In calling people to live a new way – in forgiveness, impartiality, in liberation from bondage to sin, Jesus is calling people to live in light of the kingdom of God having come into the world in himself. We should live in light of eternity – an eternity that is made possible because Jesus has fulfilled his mission of redemption, that very mission now belittled on a billboard. If you take that away – take away Jesus’ self-declared reason for coming into this world at all, then you end up with a charlatan. You end up with someone who tells us how to live, who promises much, and ultimately fails.
For the early Christians (you know, the ones who weren’t “progressive” enough), the Gospel message was the message of the cross. The Apostle Paul told the church in Corinth: “Jews demand signs and Greeks seek wisdom, but we preach Christ crucified, a stumbling block to Jews and folly to Gentiles, but to those who are called, both Jews and Greeks, Christ the power of God and the wisdom of God.” And: “I, when I came to you, brothers, did not come proclaiming to you the testimony of God with lofty speech or wisdom. For I decided to know nothing among you except Jesus Christ and him crucified.” It was through the cross that God has made possible the redemption of all creation (Romans 3:21-8:39).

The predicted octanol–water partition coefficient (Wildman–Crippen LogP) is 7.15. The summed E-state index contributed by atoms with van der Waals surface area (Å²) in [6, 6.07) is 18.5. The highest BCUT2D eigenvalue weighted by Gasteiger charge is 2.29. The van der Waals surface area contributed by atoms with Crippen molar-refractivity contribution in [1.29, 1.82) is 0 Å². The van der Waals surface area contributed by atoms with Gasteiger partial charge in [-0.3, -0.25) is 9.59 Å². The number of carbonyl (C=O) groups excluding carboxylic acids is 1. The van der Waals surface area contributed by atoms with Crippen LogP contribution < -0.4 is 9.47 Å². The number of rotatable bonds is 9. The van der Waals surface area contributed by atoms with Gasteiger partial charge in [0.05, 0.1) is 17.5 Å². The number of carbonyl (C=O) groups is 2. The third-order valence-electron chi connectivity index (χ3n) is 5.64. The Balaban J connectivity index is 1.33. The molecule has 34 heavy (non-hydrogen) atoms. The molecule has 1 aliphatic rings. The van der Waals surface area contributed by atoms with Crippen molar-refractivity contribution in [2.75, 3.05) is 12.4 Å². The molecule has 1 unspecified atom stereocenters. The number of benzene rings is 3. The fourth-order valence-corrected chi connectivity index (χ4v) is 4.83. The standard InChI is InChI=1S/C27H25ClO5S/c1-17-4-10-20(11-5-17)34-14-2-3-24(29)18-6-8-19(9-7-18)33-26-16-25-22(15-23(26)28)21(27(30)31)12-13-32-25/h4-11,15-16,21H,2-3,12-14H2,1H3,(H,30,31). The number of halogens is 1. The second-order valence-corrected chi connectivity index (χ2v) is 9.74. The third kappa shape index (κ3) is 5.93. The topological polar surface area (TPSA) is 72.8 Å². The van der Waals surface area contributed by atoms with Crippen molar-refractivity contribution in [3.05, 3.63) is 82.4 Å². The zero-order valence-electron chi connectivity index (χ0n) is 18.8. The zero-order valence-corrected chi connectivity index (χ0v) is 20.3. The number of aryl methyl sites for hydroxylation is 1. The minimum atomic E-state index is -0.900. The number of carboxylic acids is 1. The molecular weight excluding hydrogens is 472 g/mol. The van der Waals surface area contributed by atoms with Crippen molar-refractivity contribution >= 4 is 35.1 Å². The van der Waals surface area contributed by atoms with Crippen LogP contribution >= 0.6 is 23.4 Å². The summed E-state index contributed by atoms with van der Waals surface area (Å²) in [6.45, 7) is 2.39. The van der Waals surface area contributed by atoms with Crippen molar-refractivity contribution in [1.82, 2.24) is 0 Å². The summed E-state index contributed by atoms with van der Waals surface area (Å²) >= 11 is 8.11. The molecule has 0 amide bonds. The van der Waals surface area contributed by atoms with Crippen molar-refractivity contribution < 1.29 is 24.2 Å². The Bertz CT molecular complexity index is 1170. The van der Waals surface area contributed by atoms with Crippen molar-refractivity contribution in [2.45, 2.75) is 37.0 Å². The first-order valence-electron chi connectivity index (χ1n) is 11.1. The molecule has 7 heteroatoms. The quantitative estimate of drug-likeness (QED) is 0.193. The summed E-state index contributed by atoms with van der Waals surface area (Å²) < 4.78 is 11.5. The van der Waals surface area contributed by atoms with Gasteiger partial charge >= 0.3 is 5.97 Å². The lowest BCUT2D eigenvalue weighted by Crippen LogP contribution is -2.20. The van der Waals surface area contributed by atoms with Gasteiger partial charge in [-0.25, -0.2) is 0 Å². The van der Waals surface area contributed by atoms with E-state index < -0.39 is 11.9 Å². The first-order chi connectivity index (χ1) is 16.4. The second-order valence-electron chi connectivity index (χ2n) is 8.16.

The billboard has it backwards. The cross cannot distract you from the message of Jesus. That message is not a bunch of ethical teaching followed by an awful tragedy upon which we wrongly fixate. That message is the message of the death and resurrection of the king, followed by principles of living in the new world that his death and resurrection makes possible. The so-called progressive take on the cross is anything but. It’s backwards.
Happy Easter – Christ is risen! 🙂
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20 thoughts on “Easter: The Mission is the Message”
The one objection that comes to mind is that, if you are wrong and what is fictional are the later authors attributing to Jesus knowledge in advance about how he would die, and the later attempts to make sense of his death as atoning, then the progressive approach might be preferable. And so I don’t feel like your point stands on its own, without some attempt to address the issue of what comes from Jesus and what represents later interpretation by Christians in light of what happened. It is noteworthy that you depend heavily on John and Romans. Many progressive Christians would say that they are trying to take the historical Jesus more seriously.
I’m curious how you might elaborate your point/case in response to such a view…
Excellent point Glenn. Happy Easter.
I don’t often moderate comments, but someone called “Anon” posted a comment that consisted of nothing but a weblink, so I have removed it.